Tips For Better Conversations From Celeste Headlee

Spread the love

by Carl Kruse

Apologies for the click-baity title though no click bait here only notes from a Celeste Headlee TED talk in Savannah, Georgia on how to have better conversations.  

I found several nuggets in her presentation, perhaps you might too, which is why I share a summary of her presentation. 

Carl Kruse Dot Com Blog - Celeste Headlee Photo

Celeste Headlee

I’m not sure if she titled her lecture “Tips For Better Conversations” but that stayed with me and here it is.  These notes are slightly edited from the rapid-fire scribbling I originally did – the notes being more for me than anyone else — but as everything here hopefully there is some goodness for you.

Headlee suggests that mastering even one of the below tips dramatically improves your life and relationships.  Could be.

With this preamble let’s dive in.

10 Tips For Better Conversations

1.  Do not multitask when talking with another human being

This is not about fiddling with your iPhone but about your mental state. Be present.  Never half in/half out.  Always be all in with someone else.

(Carl: I like this alot and it brings to mind an old mentor who made it a point of taking off his watch when having a one-on-one meeting with someone. I guess the modern equivalent of turning off your smartphone).

2. Never pontificate

If you want to sermonize write a blog.  Otherwise enter every conversation feeling you can learn something. Set yourself aside when listening, which is putting aside your personal opinion (just for a moment).  As Bill Nye said, “Everyone you meet knows something you don’t.” Or said another way, everybody is an expert at something.

(Carl: I like the idea of not pontificating, though I am not sure everyone is an expert at something, even if I like that idea as well and it could be true.)

3. Use open-ended questions

Don’t use yes and no questions when talking with someone. Take a cue from journalism – Who? What? When? Where? Why?  If you ask, “Were you scared?”  The answer might be, “Yeah, I was terrified.”  Instead ask, “What was that like?”  “How did that feel?”  Engage.

4.  Go with the flow and don’t interrupt.

Stories will come to you as you hear the other person speak.  Let those stories come and go. Avoid interjecting that time you met Hugh Jackman in a cafe when someone else tells you about a good café story.  If the chat rambles towards a good place, go with it, and hold back your extraordinary experience that trumps the flow or has nothing to do with where the chat is going.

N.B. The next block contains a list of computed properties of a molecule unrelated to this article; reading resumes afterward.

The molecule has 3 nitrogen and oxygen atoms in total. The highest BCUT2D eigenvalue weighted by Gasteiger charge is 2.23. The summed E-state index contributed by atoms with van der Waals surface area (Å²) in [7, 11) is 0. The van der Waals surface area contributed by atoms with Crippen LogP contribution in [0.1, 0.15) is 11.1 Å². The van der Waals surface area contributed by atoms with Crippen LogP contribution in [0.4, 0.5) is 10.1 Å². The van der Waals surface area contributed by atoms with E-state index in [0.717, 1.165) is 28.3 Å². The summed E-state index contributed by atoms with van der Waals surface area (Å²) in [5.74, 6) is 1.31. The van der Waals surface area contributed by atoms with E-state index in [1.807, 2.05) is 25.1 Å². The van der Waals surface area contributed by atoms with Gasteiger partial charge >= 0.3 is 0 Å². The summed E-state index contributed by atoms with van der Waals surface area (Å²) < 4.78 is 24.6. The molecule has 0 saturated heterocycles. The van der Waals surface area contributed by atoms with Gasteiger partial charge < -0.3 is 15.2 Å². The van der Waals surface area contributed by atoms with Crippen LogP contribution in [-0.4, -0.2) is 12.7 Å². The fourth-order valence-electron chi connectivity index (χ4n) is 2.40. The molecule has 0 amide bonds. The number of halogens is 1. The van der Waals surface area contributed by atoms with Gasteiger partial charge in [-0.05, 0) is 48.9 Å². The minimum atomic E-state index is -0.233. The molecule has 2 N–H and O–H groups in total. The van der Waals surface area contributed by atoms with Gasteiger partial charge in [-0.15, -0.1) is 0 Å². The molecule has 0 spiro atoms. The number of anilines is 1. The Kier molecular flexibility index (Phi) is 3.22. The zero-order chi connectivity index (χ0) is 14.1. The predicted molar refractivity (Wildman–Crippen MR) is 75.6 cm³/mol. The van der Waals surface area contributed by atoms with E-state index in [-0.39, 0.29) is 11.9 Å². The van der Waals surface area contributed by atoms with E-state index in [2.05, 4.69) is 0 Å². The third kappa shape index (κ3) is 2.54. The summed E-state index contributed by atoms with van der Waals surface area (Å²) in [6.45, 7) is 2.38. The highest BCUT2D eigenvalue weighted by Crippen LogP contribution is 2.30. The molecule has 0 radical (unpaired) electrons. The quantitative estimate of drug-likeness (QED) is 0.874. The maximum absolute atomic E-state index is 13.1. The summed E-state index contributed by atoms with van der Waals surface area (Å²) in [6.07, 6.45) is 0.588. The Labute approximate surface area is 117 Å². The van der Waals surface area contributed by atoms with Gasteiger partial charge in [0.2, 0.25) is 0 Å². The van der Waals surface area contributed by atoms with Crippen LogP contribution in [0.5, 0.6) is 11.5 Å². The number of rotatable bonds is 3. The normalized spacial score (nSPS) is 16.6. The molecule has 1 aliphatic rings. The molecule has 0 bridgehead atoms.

5. If you don’t know, say you don’t know

Err on the side of caution.  Talk should not be cheap. Be honest.

6. Don’t equate their experience with yours

If you hear they lost a family member, don’t barge in that you lost one as well.  Ditto with problems at work.  It is never the same.  It is not about you.  You don’t need to prove how amazing you are or how much you have suffered.  Conversations should never be about promotional opportunities.

(Carl: It’s not about you.)

7.  Try not to repeat yourself

It is condescending and boring.  This happens often in work-related discussions.

8. Stay out of the weeds

People don’t care about the years and years and details and details you are trying to unearth. They care about you.  You won’t want to, especially in the heat of the moment, but forget the details.

9.  Listen

The number one most important skill you can have in any conversation.  Buddah said (more or less), “If your mouth is open you are not learning” and Calvin Coolidge advised, “No man ever listened his way out of a job.” Listen.

10.  Be brief.  

A good conversation is like a miniskirt, short enough to retain interest, but long enough to cover the subject.

Be interested. Be present. Never multitask. 
Keep your mouth shut as much as possible. 
Keep your mind open.  Always be prepared to be amazed.
And you just might never be disappointed with them nor they with you.


Blog Homepage – Carl Kruse

Contact: carl AT carlkruse DOT com

For a different type of communication check out the post on communing with Titanic’s last message…in Morse Code…here.

And in the same vein of summarizing presentations here are the notes on Internet culture.

Carl Kruse is on TED.

11 thoughts on “Tips For Better Conversations From Celeste Headlee

  1. These are some great tips here Carl, thanks!

    I especially like #1 – don’t multitask when talking with another human being and tip# 9 – LISTEN, which the author apparently believes is the most important skill in any conversation. Both of these tips could be summarized as BEING PRESENT. I like to think of myself as an empathetic, cool person but I remember several instances of people saying I was rude when talking with them. In thinking about it I realized I was just not present during those conversations, which actually is a terribly rude thing to do to someone else. They of course picked up that I was “somewhere else.”

  2. Read the article twice. Quick easy read and a reminder for me not to interrupt as much as I do in a conversation and to go more with the flow. Thanks Kruse.

    1. Oh hey Dr. Gox (any relation to Mt Gox?) thanks for stopping by and the kindness. I used to always — out of excitement I used to think — interrupt conversations all the time. I’ve learned not to do so.


      Carl Kruse

Leave a Reply

Your email address will not be published. Required fields are marked *